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Beware of Misleading & Deceptive Conduct in Business

Section 18 of the Australian Consumer Law (ACL) provides that when acting in trade or commerce, you must not engage in conduct that is misleading or deceptive or is likely to mislead or deceive.

It is important to appreciate that the terms are broad and apply to practically every type of communication within the course of business. It does not matter whether there was an intention to mislead or deceive as the section only requires that the conduct is “capable” of misleading or deceiving another party. In other words, claiming “that is not what I meant” or “it was simply an honest mistake” would not assist your defence.

Misleading conduct is very broad in its application and ranges from actually lying, through to creating a false impression. Relevantly, this includes failing to provide information or to correct mistakes, and making claims that are false or inaccurate.

Examples of misleading conduct are (and this is not an exhaustive list):

  1. Incorrect or inaccurate professional advice. That may be from a solicitor, accountant, pest controller, building consultant, financial planner, architect, or essentially anybody else who gives advice as part of their professional service to you.
  2. Silence or failing to correct an understanding relating to an element that is important to an overall impression.
  3. Statements or assertions that are literally true, but which creates a false understanding/impression by conveying a secondary meaning that is false.
  4. Statements of opinion without a rational basis or which were not genuinely held.

Where a loss can be shown as a result of the misleading and/or deceptive conduct, there may be an additional cause of action over and above the traditional breaches of contract and/or tort.

Case Studies

Samantha & Joseph

Samantha and Joseph are newly married, first time home buyers in their 20s. They are expecting their first child and recently purchased their family home relying in part on a report by ABQ Termite Inspectors about the presence of termite activity and/or damage at the property they were purchasing.

Contracts were exchanged subject to a 5 working day cooling off period in which time ABQ Termite Inspectors inspected the property and provided a report. That report identified some termite damage to one section of the subfloor area. The report included a standard clause that applied when any termite activity or damage was found, namely that before proceeding with the purchase, an invasive inspection should be conducted by a suitably qualified builder to determine the extent of the damage and probable cost relating to it.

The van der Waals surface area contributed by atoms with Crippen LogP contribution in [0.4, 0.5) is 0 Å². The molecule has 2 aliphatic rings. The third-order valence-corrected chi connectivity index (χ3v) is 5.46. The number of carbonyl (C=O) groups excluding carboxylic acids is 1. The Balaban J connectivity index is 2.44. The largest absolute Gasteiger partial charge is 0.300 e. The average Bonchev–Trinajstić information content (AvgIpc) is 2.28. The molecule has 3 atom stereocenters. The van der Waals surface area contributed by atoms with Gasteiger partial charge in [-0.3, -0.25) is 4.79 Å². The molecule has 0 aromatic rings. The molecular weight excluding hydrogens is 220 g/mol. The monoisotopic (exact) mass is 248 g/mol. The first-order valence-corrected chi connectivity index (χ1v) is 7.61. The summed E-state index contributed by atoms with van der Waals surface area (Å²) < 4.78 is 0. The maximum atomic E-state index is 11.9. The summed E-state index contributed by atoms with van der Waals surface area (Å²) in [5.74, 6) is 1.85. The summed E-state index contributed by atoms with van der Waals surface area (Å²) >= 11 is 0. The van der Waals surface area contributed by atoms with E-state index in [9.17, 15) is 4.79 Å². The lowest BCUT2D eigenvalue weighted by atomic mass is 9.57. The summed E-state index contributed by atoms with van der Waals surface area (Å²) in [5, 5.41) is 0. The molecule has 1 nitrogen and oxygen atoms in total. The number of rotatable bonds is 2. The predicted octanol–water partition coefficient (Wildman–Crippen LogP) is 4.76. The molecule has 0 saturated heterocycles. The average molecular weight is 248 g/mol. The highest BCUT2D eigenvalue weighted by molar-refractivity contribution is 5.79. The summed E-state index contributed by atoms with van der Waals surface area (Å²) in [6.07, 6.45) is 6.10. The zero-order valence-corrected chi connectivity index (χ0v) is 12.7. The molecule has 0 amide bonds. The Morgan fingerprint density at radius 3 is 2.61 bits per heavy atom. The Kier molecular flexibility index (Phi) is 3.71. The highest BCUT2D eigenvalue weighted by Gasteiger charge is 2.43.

Samantha telephoned the inspector who completed the report and asked about the termite damage in the subfloor area. During that conversation, the inspector expressed the view that the termite damage looked to be fairly old and was likely to be localised.

Relying on the report prepared by the inspector and the telephone conversation about that report, Samantha and Joseph allowed the contract to cool-off and proceeded to purchase the property. Having moved in, they discovered whilst painting one of the bedrooms that a skirting board that had been inaccessible during the inspection (it was behind a bed) was damaged by termites. They contacted ABQ Termite Inspectors for further advice and were referred to a local builder to investigate the extent of termite damage at the property.

The builder conducted an invasive inspection, which identified termite damage to the internal wall framing throughout the property, including the bathroom, the kitchen, and the laundry, and estimated the cost of repair to be approximately $170,000.00.

Samatha and Joseph wrote to ABQ Termite Inspectors demanding payment for the termite damage on the basis that the inspector’s conduct during the telephone conversation in which he led them to believe any termite damage would be “localised” was misleading and deceptive conduct in contravention of section 18 of the Australia Consumer Law. That claim was made in addition to allegations of breach of contract and breach of duty of care.

Had the inspector stuck by the written recommendation in the report that it was essential for a builder to conduct an invasive inspection to determine the extent of termite damage and the likely cost of repairs before proceeding with the purchase, the claim by Samantha and Joseph was likely to be defensible.

As the inspector undermined the initial written advice when discussing the matter with Samantha, he opened the door to a claim including the allegation of misleading and deceptive conduct.

For further advice in relation to section 18 of the Australian Consumer Law, please contact David Collins or Kristy Nunn in our Dispute, Claims and Litigation Group.

Liability limited by a scheme approved under Professional Standards Legislation

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